Viet Nam News
Musician Đặng Hoành Loan is former deputy head of the Việt Nam Institute of Musicology. He has researched ca trù (ceremonial singing) for many years, contributing to the dossier submitted to UNESCO on Intangible Cultural Heritages in Need of Urgent Safeguarding in 2009. He has participated in national ca trù festivals as general director, including the fourth edition which closed on Monday in the central province of Hà Tĩnh.
Ca trù is a complex form of sung poetry found in the north of Việt Nam from the 11th century on, using lyrics written in traditional Vietnamese poetic forms. Loan spoke about the development of ca trù in Hà Nội
Ca trù was recognised by UNESCO nearly ten years ago. As part of the effort to implement the dossier, Việt Nam has kept the national ca trù festival going after holding it for the first time in 2008. What do you think of ca trù development in Hà Nội?
We have to recognise that Hà Nội is one of the leading centres in the whole country in preservation and development of ca trù. Ca trù clubs in Hà Nội have done well in organisation, research and performance activities. The number of clubs has increased dramatically. Hà Nội clubs have most of the talented performers. More and more young people can sing ca trù.
Hà Nội is a big centre right now. Audiences in Hà Nội really like ca trù and they are contributing to its continuation. A competition held recently in the city showed that many young people want to participate. They spend their money to learn the folk singing and many of them find success.
I think ca trù is really valuable in the life of Hanoians.
In your opinion, what is the difference between young ca trù singers in Hà Nội and other provinces and cities?
There are two forms of preservation and development of the art genre in Hà Nội. They are organisations and individuals. The organisations are clubs set up by ca trù lovers to satisfy their demand. They aim to make it popular. Private individuals also learn singing. Many are talented and they become clubs members after they finish learning.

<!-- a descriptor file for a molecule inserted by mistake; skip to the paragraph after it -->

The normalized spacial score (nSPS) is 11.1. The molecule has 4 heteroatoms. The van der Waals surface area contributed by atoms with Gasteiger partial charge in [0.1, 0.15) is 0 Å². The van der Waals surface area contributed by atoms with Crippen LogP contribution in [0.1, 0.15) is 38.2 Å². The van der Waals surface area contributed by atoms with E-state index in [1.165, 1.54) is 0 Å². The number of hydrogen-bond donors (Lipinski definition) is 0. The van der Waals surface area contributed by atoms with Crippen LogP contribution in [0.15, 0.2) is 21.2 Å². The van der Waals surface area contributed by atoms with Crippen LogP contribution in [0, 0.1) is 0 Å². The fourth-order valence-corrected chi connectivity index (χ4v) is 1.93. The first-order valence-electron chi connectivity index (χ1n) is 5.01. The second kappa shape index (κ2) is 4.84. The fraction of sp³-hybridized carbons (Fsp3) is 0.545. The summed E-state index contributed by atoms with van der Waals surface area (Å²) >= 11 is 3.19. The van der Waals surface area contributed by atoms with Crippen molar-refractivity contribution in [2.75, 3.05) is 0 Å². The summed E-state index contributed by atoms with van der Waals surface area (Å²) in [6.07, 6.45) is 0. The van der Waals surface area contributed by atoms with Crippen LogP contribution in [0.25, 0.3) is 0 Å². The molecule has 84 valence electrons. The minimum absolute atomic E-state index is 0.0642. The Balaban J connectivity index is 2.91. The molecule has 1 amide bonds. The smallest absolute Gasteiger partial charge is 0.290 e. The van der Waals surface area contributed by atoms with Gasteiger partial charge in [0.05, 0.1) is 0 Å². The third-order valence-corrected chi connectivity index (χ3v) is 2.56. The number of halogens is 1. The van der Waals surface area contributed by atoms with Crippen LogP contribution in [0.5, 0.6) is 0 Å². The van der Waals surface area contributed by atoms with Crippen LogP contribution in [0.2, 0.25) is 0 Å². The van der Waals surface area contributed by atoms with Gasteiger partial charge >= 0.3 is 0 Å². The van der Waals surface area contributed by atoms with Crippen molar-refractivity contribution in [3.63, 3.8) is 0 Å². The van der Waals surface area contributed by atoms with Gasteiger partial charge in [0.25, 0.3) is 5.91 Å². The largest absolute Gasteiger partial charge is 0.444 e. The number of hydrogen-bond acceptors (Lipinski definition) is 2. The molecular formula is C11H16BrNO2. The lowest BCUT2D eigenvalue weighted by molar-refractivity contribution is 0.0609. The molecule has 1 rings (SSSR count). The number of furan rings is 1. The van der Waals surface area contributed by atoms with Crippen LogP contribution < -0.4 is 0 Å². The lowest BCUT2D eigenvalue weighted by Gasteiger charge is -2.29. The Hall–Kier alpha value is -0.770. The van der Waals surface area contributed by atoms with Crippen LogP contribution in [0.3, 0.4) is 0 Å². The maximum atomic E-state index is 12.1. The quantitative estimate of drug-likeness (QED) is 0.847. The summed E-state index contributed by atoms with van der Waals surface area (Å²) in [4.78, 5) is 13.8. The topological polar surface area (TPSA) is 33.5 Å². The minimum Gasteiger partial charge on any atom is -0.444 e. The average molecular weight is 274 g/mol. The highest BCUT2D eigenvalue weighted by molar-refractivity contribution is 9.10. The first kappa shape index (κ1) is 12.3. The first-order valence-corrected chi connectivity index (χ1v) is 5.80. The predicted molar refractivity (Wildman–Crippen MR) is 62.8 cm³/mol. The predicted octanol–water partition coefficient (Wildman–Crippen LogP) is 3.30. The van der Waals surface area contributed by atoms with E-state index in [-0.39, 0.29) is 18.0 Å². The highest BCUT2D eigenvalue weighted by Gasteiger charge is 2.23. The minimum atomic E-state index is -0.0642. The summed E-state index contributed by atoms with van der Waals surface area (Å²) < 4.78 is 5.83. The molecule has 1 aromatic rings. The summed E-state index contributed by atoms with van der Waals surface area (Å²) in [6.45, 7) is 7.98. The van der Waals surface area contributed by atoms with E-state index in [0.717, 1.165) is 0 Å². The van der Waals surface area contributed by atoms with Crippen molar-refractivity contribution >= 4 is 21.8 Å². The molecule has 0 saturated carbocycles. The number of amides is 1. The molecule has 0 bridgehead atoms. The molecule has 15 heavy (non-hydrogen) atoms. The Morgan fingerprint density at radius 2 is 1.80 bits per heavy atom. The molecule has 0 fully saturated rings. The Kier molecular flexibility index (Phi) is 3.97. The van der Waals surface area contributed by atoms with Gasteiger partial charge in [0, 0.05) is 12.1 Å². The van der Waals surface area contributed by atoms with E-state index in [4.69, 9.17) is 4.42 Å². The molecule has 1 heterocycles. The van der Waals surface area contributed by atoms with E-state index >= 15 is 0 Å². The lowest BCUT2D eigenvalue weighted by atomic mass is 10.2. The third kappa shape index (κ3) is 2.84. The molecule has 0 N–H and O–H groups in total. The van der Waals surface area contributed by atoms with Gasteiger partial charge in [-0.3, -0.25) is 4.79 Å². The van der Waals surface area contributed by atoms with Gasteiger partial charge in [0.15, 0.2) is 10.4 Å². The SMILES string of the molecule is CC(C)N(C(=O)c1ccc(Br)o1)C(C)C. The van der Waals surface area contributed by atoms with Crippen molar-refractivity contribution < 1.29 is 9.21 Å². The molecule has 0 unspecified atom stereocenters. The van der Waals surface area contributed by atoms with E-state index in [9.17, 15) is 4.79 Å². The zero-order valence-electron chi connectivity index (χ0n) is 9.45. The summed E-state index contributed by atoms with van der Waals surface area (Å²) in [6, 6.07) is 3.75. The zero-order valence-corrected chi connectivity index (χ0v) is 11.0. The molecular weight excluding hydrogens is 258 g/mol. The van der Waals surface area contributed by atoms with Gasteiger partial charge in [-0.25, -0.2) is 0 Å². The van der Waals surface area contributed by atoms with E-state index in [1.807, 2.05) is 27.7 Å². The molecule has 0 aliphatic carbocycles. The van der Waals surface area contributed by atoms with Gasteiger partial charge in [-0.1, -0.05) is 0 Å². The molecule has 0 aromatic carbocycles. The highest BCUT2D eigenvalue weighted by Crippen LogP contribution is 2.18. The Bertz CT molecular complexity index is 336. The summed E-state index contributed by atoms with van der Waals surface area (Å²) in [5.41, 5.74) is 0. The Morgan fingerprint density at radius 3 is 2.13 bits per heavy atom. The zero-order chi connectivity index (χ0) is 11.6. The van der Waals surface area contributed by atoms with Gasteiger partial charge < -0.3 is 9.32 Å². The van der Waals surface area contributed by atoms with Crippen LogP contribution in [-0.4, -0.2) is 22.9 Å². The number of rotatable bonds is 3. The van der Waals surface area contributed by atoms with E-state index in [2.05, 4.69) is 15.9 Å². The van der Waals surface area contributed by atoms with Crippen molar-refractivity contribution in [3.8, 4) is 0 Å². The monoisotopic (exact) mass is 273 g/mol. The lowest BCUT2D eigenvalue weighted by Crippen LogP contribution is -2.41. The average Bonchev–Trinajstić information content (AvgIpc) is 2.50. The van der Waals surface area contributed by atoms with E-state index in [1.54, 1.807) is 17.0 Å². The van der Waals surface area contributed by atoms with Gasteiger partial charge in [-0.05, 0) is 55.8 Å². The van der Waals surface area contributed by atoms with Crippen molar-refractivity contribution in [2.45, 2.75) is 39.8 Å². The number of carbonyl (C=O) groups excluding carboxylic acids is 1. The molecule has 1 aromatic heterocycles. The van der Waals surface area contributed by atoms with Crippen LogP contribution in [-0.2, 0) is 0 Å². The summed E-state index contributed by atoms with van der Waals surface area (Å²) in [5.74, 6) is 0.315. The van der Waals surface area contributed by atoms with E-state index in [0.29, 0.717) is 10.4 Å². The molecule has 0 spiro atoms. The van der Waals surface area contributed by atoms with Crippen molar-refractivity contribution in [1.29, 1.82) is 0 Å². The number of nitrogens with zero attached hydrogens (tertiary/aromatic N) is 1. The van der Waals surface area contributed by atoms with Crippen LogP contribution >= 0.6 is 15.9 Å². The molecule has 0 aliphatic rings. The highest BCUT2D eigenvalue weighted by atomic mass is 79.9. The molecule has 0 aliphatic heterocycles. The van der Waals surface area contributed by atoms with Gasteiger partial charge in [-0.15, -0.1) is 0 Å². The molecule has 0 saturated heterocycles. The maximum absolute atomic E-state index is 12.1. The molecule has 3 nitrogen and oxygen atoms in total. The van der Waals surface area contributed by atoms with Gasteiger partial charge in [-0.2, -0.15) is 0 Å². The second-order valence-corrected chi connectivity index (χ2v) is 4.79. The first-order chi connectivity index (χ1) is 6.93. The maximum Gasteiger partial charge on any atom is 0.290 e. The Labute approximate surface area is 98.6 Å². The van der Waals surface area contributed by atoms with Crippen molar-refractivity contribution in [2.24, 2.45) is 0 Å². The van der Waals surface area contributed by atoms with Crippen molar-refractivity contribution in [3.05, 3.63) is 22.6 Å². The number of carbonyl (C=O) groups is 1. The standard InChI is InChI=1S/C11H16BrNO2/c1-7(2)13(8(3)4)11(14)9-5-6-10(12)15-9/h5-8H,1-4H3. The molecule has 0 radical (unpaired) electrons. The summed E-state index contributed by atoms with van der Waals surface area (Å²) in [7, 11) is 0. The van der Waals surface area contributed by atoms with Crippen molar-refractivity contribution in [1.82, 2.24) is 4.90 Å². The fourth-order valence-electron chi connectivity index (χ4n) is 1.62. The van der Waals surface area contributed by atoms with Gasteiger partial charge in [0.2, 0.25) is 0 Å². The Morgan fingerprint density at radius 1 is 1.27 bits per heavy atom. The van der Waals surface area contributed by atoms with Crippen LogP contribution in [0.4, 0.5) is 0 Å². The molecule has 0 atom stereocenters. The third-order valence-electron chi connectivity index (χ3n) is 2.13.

This is typical character of Hà Nội ca trù because it is a good place to learn and perform, and audiences are interested. As a result, Hà Nội lures many talents from other places.
Many provinces and cities are lacking a master singer. They have to invite masters from Hà Nội clubs to teach young students. In this way, Hà Nội plays an important role in preservation and development of the singing.
What is the most important factor in Hà Nội’s ca trù preservation and development?
It is participation of Hà Nội’s culture managers. I know authorities of Hà Nội’s Department of Culture, Sports and Tourism and know that they have a passion for ca trù and are responsible for its preservation and development. The city’s cultural authority has held numerous festivals on ceremonial singing.
The authorities are aware of the importance of ca trù and give favourable conditions to clubs. Hà Nội is a good example of how the country can easily preserve and develop the genre if we are aware of its heritage value.
Is preservation or development the most important?
Both preservation and development are important. We should carry them out side by side, not just one or the other. This requires a good level of cultural awareness.
I held an experimental performance at the opening ceremony of the National Ca Trù Festival in Hà Tĩnh on November 1. A voice recording of a 92-year-old ca trù master singer accompanied modern instruments and modern dance.
This performance reflects that preservation and development need to suit modern life. Our intangible heritage should move in accordance with life today. Audiences will contribute to the development of ca trù. Singers and musicians need to be assisted. It is necessary to support contemporary artists in bringing the art form closer to young audiences. This will make modern Vietnamese music distinctive. — VNS